One man arms himself with a calculator, the other with his intuition. They enter the cage for a no holds barred bloodbath to answer the age-old question, “Is this guy any good?”

LeGarrette Blount – Philadelphia Eagles
2016: 16 GP | 299 Carries | 1,161 yds | 18 TDs

Alex Schillinger: There’s no denying it. LeGarrette Blount had a killer year last year. 18 touchdowns?1 Are you kidding me? There isn’t an adjective powerful enough to describe a fantasy year like that. But it wasn’t just that. He topped one thousand yards rushing and he played in all 16 games.2 Look at those numbers! Blount’s a stud, right?

Mike Bergsman: David Johnson, Ezekiel Elliot, LeSean McCoy, Le’Veon Bell, DeMarco Murray. Devonta Freeman…LeGarrette Blount? Yes, these were the top seven RBs in standard scoring in 2016. Blount was an absolute beast, punching3 through the line and into the endzone 1.12 times per game. That’s pretty damn good. That’s actually 2 more touchdowns than Carson Wentz threw for in 2016. But now that Blount’s lining up behind Wentz on the Eagles, there’s no way he can keep up that level of fantasy output, is there?

Alex: No, there’s not. When was the last time a running back led the league in TDs in back to back years?

Mike: Mr. Beastmode himself, Marshawn Lynch, co-led the league in 2013 and 2014. If you’re looking for the last running back to do it outright, you mentioned him above. Tomlinson did it in 2006 and 2007, amassing a nauseating 43 touchdowns in that time frame. Do you think Blount can do it in 2018?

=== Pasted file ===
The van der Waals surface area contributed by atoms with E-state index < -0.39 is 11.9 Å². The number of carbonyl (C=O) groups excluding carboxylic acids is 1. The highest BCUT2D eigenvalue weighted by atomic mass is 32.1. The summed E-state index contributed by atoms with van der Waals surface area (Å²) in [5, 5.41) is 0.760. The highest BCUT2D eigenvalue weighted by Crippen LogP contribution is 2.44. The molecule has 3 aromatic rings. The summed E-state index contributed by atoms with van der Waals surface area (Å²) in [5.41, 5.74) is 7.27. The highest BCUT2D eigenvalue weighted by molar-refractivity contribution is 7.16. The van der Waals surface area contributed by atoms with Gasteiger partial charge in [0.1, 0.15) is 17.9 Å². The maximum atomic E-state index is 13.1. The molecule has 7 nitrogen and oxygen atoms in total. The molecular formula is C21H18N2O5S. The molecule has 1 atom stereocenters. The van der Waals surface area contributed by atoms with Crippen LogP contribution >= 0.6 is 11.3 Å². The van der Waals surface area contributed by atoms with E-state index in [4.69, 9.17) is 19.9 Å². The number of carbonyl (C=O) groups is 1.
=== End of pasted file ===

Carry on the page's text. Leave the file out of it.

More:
Alex: Absolutely not. Not only is he on a new team that hasn’t had a reliable, bulldozing running back since Ricky “For who? For what?” Watters, but the Eagles haven’t finished in the top ten in red zone touchdowns since 2004. Not to mention, he just turned 30 in December.4 His only redeeming quality is that, for the second year in a row, he’ll be running for a contract.5

Mike: You’re wrong on this one because….you know, I got nothin’. You’re 100% right here. Even if he proves to be a useful back in Philly, there’s no way Blount matches his numbers from last year.

Alex: I usually am right. Thank you for noticing. But enough about me. Watching Blount last year was like watching a composer conducting his magnum opus if the composer was a wrecking ball. Blount nickle and dimed his way to over 1,000 yards, averaging just about 3.9 yards per carry. He scored more touchdowns, rushed for more yards, and ran the ball more often than at any point in his career to date. Now he’s on the Eagles, a team that rushes the ball with relative frequency, but can never seem to get anything going.6 In Philly, Blount will find himself in the very familiar situation of being a two-down back in a pass-first offense. He won’t be a factor in the passing game since the Eagles have too many other pass catchers and he’s not much of one anyway.7 Blount is free to be the head-down, hard-nosed, bruising running back he’s always been.

Mike: I’ll admit, my initial thought on this was that there is no way Blount can come even remotely close to what he did last year with New England. However, after digging a bit, I actually think this might work out alright.8 Believe it or not, Ryan Mathews – Philly’s lead back last year – and Blount were actually used very similarly last year. Case in point: